Utilizing the backdrop of wilderness living and metaphor, your Second Nature therapist will guide you and your child through the safest and most effective program in the country. Each phase of growth is marked by overarching themes. Students receive a comprehensive packet with an explanation of the symbols of Earth, Fire, Water, and Air and how they relate to emotional, social, intellectual, and spiritual growth. Augmented by individual treatment planning specific to your child and his/her circumstances, your child will participate in reading/writing assignments, daily group sessions, and in-the-moment wilderness therapy.
After a medical physical and gear outfitting, your child is welcomed to the field by caring staff and introduced to the group. Your child is provided a specifically matched peer mentor to help facilitate acceptance and understanding of the wilderness and group living. Utilizing positive peer culture and metaphor, your child is welcomed with an Earth Phase Ceremony. The student run ceremony is designed to introduce your child to the program. The ceremony emphasizes the group safety, trust and accountability that will mark his/her wilderness experience.
The first few days in the field are an observation phase for the child. On Earth Phase, your child is in communication with staff and his/her peer mentor but remains separate from the group as a whole. This allows the staff to carefully observe your child and prevents the child from getting distracted by superficial peer relationships in the social milieu. It is also a time for the child to adjust and to become accustomed to the climate, elevation and his/her new surroundings.
This is a time of observation and reflection for each student. It is a time to simplify and take stock of the events and circumstances that led your child to this point in his/ her life. During this initial phase, your child is expected to meet basic safety and self-care expectations and comply with staff requests. Following the therapeutic curriculum packet provided, your child is assigned to write his/her “Life Story.” This hallmark assignment in Earth Phase is the child’s first effort at “coming clean” and telling his/her story – the story that led to enrollment at Second Nature. After basic assignments and expectations are met, your child is encouraged to make a request to join the group and moves on to the next stage of growth.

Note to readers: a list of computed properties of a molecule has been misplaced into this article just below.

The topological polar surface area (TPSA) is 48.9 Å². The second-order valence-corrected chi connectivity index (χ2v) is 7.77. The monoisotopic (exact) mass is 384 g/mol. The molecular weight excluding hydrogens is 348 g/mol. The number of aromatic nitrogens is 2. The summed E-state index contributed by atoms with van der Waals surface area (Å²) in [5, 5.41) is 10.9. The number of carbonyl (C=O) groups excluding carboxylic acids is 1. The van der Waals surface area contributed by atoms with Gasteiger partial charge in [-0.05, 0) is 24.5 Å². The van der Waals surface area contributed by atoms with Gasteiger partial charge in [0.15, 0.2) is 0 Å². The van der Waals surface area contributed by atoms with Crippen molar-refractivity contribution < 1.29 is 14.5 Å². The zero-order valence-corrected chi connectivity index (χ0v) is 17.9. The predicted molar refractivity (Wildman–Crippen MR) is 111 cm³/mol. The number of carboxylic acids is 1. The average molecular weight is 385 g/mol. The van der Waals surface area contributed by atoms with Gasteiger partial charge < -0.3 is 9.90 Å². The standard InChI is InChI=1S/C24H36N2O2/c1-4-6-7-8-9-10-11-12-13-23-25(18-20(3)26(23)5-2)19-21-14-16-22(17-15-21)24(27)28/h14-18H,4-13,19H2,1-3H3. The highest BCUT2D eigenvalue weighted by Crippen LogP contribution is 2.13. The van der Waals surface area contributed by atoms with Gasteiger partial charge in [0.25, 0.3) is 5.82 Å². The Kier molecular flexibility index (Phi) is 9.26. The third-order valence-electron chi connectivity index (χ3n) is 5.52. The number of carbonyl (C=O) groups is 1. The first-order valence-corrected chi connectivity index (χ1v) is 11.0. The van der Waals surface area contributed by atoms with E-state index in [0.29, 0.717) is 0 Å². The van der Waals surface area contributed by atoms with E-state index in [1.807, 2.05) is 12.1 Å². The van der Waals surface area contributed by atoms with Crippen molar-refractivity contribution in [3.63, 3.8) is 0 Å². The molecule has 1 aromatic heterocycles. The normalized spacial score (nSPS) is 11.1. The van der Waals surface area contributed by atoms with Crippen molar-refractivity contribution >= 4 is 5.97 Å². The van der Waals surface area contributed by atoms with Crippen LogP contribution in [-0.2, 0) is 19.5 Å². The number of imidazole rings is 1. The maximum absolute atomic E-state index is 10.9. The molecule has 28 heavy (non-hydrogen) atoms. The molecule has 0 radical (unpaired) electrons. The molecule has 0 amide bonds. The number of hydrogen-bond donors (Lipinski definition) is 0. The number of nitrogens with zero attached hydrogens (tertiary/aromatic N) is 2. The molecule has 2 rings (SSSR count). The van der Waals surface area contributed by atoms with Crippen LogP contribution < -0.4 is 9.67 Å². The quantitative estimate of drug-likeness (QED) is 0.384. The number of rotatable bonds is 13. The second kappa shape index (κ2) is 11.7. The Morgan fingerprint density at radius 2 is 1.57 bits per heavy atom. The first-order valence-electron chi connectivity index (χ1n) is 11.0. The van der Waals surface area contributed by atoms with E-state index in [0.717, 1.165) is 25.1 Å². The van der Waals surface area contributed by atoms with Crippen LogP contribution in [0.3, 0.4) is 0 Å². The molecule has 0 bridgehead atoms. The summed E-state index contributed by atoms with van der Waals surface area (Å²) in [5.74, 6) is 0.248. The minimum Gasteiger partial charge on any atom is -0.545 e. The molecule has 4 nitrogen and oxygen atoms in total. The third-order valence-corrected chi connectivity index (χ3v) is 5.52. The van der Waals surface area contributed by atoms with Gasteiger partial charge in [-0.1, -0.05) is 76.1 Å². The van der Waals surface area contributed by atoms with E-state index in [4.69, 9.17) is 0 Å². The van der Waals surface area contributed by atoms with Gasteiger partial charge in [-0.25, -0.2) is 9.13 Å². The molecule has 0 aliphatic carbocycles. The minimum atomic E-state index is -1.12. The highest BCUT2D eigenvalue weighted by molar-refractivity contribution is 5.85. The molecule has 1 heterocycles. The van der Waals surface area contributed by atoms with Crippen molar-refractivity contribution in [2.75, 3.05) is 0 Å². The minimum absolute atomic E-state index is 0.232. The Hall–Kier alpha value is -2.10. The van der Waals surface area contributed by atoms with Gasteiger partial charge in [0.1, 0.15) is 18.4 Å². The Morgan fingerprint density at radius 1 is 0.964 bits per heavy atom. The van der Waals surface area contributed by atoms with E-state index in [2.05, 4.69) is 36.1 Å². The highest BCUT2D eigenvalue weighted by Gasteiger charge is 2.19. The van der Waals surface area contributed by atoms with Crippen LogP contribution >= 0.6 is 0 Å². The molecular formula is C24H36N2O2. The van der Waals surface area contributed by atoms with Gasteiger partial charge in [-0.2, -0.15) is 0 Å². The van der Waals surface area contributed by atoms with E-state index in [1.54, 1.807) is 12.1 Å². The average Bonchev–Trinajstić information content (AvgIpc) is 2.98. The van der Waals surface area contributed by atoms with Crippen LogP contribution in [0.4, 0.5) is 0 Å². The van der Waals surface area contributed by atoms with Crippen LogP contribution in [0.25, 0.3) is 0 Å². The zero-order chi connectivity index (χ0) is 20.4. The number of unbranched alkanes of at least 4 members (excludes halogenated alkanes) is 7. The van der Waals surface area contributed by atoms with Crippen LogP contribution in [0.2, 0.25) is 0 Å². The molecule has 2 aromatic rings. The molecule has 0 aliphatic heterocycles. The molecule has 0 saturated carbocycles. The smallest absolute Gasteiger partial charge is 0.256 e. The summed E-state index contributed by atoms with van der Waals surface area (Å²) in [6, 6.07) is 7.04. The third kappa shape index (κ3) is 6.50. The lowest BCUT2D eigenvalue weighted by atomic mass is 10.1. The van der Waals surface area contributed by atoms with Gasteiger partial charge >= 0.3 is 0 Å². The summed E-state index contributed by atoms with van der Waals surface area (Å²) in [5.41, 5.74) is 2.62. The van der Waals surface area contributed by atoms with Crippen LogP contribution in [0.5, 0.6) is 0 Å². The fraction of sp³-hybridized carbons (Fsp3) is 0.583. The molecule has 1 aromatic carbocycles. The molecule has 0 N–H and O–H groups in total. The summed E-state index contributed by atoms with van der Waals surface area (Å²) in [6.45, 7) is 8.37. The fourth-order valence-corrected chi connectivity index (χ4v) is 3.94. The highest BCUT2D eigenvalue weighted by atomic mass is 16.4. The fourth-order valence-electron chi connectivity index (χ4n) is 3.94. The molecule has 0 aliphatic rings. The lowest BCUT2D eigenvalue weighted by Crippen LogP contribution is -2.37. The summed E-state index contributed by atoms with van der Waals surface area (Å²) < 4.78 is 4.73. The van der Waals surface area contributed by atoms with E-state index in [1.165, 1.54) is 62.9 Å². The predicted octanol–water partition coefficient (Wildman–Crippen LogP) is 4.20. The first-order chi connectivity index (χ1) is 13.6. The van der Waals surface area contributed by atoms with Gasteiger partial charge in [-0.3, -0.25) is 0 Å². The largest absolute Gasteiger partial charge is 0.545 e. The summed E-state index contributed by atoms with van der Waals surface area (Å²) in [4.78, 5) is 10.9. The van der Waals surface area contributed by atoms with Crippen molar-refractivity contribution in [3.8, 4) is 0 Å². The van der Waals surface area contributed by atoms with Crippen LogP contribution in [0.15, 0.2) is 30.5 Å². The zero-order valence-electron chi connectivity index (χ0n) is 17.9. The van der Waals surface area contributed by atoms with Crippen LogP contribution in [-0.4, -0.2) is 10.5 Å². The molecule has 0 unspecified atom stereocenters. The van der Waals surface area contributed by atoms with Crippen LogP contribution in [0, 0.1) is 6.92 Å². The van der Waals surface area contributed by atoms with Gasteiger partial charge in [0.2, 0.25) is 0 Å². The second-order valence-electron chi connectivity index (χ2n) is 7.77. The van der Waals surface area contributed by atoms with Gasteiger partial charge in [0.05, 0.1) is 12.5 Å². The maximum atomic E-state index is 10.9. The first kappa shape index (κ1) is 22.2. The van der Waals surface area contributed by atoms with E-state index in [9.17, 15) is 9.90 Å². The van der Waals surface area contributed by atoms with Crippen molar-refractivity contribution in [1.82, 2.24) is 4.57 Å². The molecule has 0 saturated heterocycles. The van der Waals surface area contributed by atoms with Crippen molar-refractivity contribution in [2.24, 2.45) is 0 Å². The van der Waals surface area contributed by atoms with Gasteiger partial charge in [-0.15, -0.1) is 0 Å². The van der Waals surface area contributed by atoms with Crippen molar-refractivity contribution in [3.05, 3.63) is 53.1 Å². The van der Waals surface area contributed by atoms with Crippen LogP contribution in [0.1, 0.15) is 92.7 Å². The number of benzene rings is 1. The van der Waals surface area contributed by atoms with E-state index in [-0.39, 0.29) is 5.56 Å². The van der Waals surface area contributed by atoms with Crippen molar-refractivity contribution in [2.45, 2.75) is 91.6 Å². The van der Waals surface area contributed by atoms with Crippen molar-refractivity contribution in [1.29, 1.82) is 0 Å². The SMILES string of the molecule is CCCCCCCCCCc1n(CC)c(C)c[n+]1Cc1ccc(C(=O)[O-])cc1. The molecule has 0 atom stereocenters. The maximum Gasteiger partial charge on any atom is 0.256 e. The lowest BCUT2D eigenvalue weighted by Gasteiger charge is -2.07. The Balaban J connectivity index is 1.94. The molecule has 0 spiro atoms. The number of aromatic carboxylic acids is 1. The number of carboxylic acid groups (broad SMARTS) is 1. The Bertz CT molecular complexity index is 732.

The Fire Phase Ceremony introduces your child into the group. Led by your child’s mentor, this ceremony consists of one student using the metaphor of the primitive bow drill fire to teach about change, transformation, work, and personal responsibility. During the Fire Phase, the focus becomes accountability. The hallmark assignments during this phase are the reading of the parents’ Impact Letters and the child's writing of his/her own Letter of Accountability. The Impact Letters, directed by the therapist, are the parents’ story of the events that led to the child’s placement at Second Nature. He/She reads these letters for the first time in the group. This raw experience often becomes a turning point for your child, creating powerful emotions that become the foundation for change. The group and staff encourage the child to hear the love and concern expressed by the parents. There is also an opportunity here to confront the child on his/her denial and minimization of problems.